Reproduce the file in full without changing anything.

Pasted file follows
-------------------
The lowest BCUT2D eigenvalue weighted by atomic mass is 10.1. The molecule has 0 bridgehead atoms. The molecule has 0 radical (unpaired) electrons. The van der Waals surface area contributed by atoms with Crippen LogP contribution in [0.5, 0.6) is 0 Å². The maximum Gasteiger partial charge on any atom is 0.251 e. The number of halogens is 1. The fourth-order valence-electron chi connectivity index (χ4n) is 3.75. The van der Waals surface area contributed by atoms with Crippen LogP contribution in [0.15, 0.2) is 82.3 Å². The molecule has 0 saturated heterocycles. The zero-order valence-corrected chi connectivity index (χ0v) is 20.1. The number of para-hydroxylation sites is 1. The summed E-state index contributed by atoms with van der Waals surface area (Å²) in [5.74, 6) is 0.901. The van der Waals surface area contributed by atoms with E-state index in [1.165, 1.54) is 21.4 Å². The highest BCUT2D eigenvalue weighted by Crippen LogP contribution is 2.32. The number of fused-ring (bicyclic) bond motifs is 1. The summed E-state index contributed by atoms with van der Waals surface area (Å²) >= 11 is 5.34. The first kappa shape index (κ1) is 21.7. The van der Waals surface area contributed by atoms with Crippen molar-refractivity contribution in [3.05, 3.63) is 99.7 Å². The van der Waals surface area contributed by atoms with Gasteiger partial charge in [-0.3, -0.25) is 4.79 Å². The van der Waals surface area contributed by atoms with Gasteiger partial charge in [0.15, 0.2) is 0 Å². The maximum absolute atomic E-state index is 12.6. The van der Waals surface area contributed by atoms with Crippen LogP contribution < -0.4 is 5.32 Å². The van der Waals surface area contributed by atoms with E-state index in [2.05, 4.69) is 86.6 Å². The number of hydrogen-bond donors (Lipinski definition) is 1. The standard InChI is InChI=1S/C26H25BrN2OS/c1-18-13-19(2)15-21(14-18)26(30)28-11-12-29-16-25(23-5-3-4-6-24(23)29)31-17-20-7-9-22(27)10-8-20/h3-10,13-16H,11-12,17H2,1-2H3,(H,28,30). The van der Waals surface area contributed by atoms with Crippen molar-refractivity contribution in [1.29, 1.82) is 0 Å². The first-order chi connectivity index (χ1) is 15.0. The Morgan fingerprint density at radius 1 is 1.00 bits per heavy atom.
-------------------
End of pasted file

The lowest BCUT2D eigenvalue weighted by atomic mass is 10.1. The molecule has 0 bridgehead atoms. The molecule has 0 radical (unpaired) electrons. The van der Waals surface area contributed by atoms with Crippen LogP contribution in [0.5, 0.6) is 0 Å². The maximum Gasteiger partial charge on any atom is 0.251 e. The number of halogens is 1. The fourth-order valence-electron chi connectivity index (χ4n) is 3.75. The van der Waals surface area contributed by atoms with Crippen LogP contribution in [0.15, 0.2) is 82.3 Å². The molecule has 0 saturated heterocycles. The zero-order valence-corrected chi connectivity index (χ0v) is 20.1. The number of para-hydroxylation sites is 1. The summed E-state index contributed by atoms with van der Waals surface area (Å²) in [5.74, 6) is 0.901. The van der Waals surface area contributed by atoms with E-state index in [1.165, 1.54) is 21.4 Å². The highest BCUT2D eigenvalue weighted by Crippen LogP contribution is 2.32. The number of fused-ring (bicyclic) bond motifs is 1. The summed E-state index contributed by atoms with van der Waals surface area (Å²) >= 11 is 5.34. The first kappa shape index (κ1) is 21.7. The van der Waals surface area contributed by atoms with Crippen molar-refractivity contribution in [3.05, 3.63) is 99.7 Å². The van der Waals surface area contributed by atoms with Gasteiger partial charge in [-0.3, -0.25) is 4.79 Å². The van der Waals surface area contributed by atoms with Gasteiger partial charge in [0.15, 0.2) is 0 Å². The maximum absolute atomic E-state index is 12.6. The van der Waals surface area contributed by atoms with Crippen LogP contribution < -0.4 is 5.32 Å². The van der Waals surface area contributed by atoms with E-state index in [2.05, 4.69) is 86.6 Å². The number of hydrogen-bond donors (Lipinski definition) is 1. The standard InChI is InChI=1S/C26H25BrN2OS/c1-18-13-19(2)15-21(14-18)26(30)28-11-12-29-16-25(23-5-3-4-6-24(23)29)31-17-20-7-9-22(27)10-8-20/h3-10,13-16H,11-12,17H2,1-2H3,(H,28,30). The van der Waals surface area contributed by atoms with Crippen molar-refractivity contribution in [1.29, 1.82) is 0 Å². The first-order chi connectivity index (χ1) is 15.0. The Morgan fingerprint density at radius 1 is 1.00 bits per heavy atom.